Center console catamarans are generally too narrow to have a beneficial ride for the Catamaran hull.
  12. brian eiland

    brian eiland Senior Member

    Joined:
    Jul 28, 2004
    Messages:
    2,857
    Location:
    St Augustine, Fl and Thailand

    Just happened upon this discusiion, but have not read thru the thread that far yet. Cou[ple of quick observations.

    CaptJ, those Lagoon cats that you took on delivery trips were likely real questionable about wing-deck clearance,...they really did not provide quite enough, particularly if you were to overload the vessel. I wouldn't be surprised if you got a few good licks to the flat undersides of those windecks, particularly in the stern. And you might well have experienced some 'sneezing' up in the bow areas.

    One thing that might reduce the underwing slamming is to make the whole vessel a litlle bit more narrow, and reconfigure the shape of the underside of the wing. This Tennant designed Domino cruising powercat does that. And have a look at some of the vast territory she is covering:
    DOMINO 20 Blog Spot
    Domino postsize.jpg

    DSC_0032.JPG

    Here is nice powercat owned by a friend of mine that I think could be 'converted' into a great fishing cat. Check out the rear deck area.
    Bill's powercat.JPG

    Bill's aftdeck also.JPG

    IMG_7673.JPG

    If you want to see some more pics of this design, have a look at this posting page,....by the way she is for sale as his treasure hunting days are limited now.
    http://www.yachtforums.com/forums/general-yachting-discussion/15706-new-yachting%3B-13-million-spend-3.html#post123583

    Brian
  13. Capt J

    Capt J Senior Member

    Joined:
    Jul 11, 2005
    Messages:
    12,733
    Location:
    Fort Lauderdale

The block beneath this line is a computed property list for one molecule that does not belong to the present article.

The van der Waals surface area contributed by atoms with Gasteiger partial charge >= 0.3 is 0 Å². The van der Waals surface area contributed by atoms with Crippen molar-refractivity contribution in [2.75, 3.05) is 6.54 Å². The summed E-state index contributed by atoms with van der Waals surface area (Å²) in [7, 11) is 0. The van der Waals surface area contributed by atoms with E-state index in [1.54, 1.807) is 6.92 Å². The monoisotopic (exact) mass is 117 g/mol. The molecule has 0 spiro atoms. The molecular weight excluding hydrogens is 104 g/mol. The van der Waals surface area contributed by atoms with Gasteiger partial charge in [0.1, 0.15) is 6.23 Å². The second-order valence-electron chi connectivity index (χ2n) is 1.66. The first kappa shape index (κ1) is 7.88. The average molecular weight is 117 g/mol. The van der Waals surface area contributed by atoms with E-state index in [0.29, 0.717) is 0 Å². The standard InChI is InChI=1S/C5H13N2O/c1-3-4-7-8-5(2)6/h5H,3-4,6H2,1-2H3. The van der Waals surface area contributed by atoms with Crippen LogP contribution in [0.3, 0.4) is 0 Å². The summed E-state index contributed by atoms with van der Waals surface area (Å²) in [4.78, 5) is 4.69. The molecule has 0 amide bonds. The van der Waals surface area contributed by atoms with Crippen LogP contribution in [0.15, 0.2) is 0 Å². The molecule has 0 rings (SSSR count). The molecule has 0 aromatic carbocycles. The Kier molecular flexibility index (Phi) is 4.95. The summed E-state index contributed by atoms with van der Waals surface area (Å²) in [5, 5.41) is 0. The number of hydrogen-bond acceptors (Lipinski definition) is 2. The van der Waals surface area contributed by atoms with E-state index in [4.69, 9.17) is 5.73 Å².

Brian,
    Very interesting designs. Those Lagoons (43'/44') rode pretty good until you see 8'. (I've also run a 38' Lagoon and 42' Lagoon sailboats for a day). I can definately see a Catamaran being good for a certain type of fit for certain owners. Island hopping in the Bahamas/BVI's with a couple on board would be a good fit. They're also really fuel efficient and stable at 10 and 12 knots......and not bad at cruise either. In general though, I'm not a big fan of them, just because of the dockage restrictions and they have so many steps throughout the interior of the boat and the narrow staterooms you end up with.

    On the Mexico trip, I took 200 gallons of fuel in barrels, ran at cruise from 8am- 7pm, then slowed down and pumped the barrels into the main tanks. Both tanks hit the overflow with about 2 gallons of fuel left in each barrel for each side. Which was a nice thing to see, because I knew we were full full and had 400 gallons left. We had a crew of 3 on board, but no personal items besides our own.
  14. brian eiland

    brian eiland Senior Member

    Joined:
    Jul 28, 2004
    Messages:
    2,857
    Location:
    St Augustine, Fl and Thailand
    How about something like this 50 footer I termed a weekender, picnic vessel??

    You could build something like this realatively quick and relatively inexpensive. You could power it with outboards as shown, or modest size inboards. You would have tons of deck space, a cover 'inside/outside area. You could add a 'brief/tower' flybridge to it. You would have economy of operation, and great shallow water capability for all of the Keys, the Bahamas, and those reef areas down near Beleze.

    ...a Hybrid sportfish for todays market :cool:
    more photos here:
    http://www.yachtforums.com/forums/general-catamaran-discussion/13966-weekender-picnic-powercat-2.html

    PowerCat Thailand 1.jpg

    PowerCat thailand 2.jpg

    PowerCat Thailand 3.jpg


    I have some more photos if someone is interested. And I have a few ideas on how to build this thing, and/or how to have one built in Thailand.